Science

Tree-fungus supplement could reduce fertilizer use in tomato crops

Tree-fungus supplement could r...
Tomatoes typically require a lot of fertilizer, which can be expensive and harmful to the environment
Tomatoes typically require a lot of fertilizer, which can be expensive and harmful to the environment
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Tomatoes typically require a lot of fertilizer, which can be expensive and harmful to the environment
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Tomatoes typically require a lot of fertilizer, which can be expensive and harmful to the environment

Although Ceriporia lacerata fungus causes tree wood to rot, it also has a good side. According to a new study, adding the fungus to agricultural soil allows tomatoes to be grown using much less fertilizer.

Partially because they have such a long growth period, tomato plants require more nutrients than many other crops. As a result, farmers typically apply large quantities of chemical fertilizer to their fields.

Not only is this time-consuming and expensive, but it also reduces populations of beneficial microbes in the soil, plus it causes pollution as excess fertilizer runs out of the soil and into waterways. Additionally, even though chemical fertilizers may indeed boost tomato yields, they often reduce fruit quality.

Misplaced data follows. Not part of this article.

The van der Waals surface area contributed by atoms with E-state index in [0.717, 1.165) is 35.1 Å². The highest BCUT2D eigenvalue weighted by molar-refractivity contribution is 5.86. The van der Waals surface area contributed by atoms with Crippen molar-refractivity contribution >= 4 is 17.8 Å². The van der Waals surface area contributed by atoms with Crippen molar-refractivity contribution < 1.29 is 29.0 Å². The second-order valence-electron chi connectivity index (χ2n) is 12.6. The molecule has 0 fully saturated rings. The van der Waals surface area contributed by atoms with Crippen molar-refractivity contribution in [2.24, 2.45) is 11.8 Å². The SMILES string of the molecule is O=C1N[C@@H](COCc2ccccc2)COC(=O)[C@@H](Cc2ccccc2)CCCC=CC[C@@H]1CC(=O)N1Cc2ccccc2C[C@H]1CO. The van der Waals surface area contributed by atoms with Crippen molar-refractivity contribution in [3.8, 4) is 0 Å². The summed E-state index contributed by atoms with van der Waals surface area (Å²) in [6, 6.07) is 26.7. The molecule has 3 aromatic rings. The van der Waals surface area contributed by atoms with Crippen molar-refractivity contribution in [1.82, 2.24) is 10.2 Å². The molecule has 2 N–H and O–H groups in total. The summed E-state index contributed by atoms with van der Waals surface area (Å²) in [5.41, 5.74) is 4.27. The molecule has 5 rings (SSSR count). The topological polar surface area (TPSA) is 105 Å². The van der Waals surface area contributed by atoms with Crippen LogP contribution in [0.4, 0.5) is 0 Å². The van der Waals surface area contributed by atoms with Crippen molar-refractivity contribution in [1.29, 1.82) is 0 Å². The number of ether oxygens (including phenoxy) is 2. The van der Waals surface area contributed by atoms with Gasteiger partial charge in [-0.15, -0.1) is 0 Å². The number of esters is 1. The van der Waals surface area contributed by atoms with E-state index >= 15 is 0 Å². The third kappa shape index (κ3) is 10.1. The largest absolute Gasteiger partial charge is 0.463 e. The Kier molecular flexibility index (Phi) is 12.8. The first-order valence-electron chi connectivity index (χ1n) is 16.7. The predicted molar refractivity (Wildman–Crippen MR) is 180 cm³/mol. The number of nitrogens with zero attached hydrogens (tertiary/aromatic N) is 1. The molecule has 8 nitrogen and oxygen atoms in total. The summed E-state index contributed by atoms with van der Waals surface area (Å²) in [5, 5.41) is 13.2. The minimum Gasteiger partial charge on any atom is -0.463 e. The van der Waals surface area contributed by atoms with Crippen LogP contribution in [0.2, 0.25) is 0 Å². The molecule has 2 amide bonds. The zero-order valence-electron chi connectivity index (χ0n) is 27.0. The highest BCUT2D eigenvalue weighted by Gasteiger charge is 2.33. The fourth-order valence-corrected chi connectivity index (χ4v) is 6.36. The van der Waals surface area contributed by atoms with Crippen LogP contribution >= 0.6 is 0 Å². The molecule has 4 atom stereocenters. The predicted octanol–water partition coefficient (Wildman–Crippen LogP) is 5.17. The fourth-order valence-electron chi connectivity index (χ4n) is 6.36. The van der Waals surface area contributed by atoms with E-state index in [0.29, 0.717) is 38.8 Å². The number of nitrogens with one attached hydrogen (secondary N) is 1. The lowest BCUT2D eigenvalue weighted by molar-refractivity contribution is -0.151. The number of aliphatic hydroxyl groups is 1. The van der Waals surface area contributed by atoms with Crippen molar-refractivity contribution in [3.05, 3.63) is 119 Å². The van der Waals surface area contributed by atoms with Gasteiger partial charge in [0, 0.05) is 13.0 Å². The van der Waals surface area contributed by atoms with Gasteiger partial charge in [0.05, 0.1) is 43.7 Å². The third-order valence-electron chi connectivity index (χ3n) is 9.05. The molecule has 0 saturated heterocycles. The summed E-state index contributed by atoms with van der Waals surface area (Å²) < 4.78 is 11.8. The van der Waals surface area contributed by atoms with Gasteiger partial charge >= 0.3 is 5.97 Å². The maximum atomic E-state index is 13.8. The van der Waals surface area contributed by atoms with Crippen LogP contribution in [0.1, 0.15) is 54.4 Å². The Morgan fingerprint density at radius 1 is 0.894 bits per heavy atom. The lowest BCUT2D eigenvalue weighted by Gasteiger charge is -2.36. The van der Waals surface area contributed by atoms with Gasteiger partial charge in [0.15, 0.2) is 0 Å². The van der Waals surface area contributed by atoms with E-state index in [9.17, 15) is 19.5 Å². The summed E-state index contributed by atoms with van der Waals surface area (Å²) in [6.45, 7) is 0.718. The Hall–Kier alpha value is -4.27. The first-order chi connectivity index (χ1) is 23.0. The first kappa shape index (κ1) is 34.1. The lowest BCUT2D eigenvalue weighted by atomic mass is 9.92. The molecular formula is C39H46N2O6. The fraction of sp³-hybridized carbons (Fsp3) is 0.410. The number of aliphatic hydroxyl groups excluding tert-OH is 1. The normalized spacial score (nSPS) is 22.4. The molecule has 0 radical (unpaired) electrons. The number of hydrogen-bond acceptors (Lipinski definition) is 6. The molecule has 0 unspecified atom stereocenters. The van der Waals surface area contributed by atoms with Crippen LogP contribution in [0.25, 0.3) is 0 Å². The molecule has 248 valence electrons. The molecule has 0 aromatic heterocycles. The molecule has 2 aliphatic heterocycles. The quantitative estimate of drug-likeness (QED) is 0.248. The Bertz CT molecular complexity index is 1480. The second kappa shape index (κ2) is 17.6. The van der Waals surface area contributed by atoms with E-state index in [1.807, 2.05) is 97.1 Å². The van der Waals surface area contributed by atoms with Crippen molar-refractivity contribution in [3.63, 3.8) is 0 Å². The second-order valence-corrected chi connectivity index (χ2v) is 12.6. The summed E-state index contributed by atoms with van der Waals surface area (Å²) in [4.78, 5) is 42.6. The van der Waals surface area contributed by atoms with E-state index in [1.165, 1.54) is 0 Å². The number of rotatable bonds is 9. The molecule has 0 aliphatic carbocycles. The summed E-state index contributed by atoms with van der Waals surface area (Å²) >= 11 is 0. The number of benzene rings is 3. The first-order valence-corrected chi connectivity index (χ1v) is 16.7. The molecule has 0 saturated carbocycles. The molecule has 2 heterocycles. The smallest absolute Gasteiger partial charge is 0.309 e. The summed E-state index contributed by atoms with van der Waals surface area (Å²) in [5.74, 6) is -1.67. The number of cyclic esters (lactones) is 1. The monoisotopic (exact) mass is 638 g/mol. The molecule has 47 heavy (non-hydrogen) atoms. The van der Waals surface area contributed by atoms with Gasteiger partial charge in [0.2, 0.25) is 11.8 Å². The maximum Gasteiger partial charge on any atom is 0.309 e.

Led by Jianguo Huang, scientists at China's Southwest University instead looked to a specific strain of the Ceriporia fungus which is harmless to tomatoes.

Ordinarily, when growing on trees and when present in the soil, it emits enzymes such as proteases and phosphatases to obtain nutrients from the immediate environment. In the course of doing so, it frees up nutrients – including those previously delivered in fertilizer – which would otherwise have remained "locked up" within naturally occurring compounds in the soil. Those nutrients can then be taken up by plants.

In field tests, it was found that when the HG2011 strain of Ceriporia lacerata was added to both fertilized and unfertilized soil, it improved the nutrient uptake and thus the yield of tomato plants growing in that soil. Importantly, the fungus also enhanced the nutritional value and flavor of the fruit by increasing its sugar-to-acid ratio along with its soluble sugar and vitamin C content.

It is now hoped that compost incorporating the fungus could be used in an inexpensive supplement, which would reduce the need for traditional fertilizers.

A paper on the research was published this week in the Journal of Agricultural and Food Chemistry.

Source: American Chemical Society via EurekAlert

2 comments
toni24
Sounds great, but how does it work against blossom rot on tomato plants
Worzel
According to Paul Stamets, ALL plants benefit from symbiotic relations with fungi.
Read more about him here;
https://en.wikipedia.org/wiki/Paul_Stamets
He has demonstrated that plants grown without symbiotic fungi suffer a stunted existence, whereas those grown with one thrive. So, modern farming techniques that use herbicides, and chemical fertilizers are counter productive, because they destroy the mycelium, that could otherwise potentially double crop yields.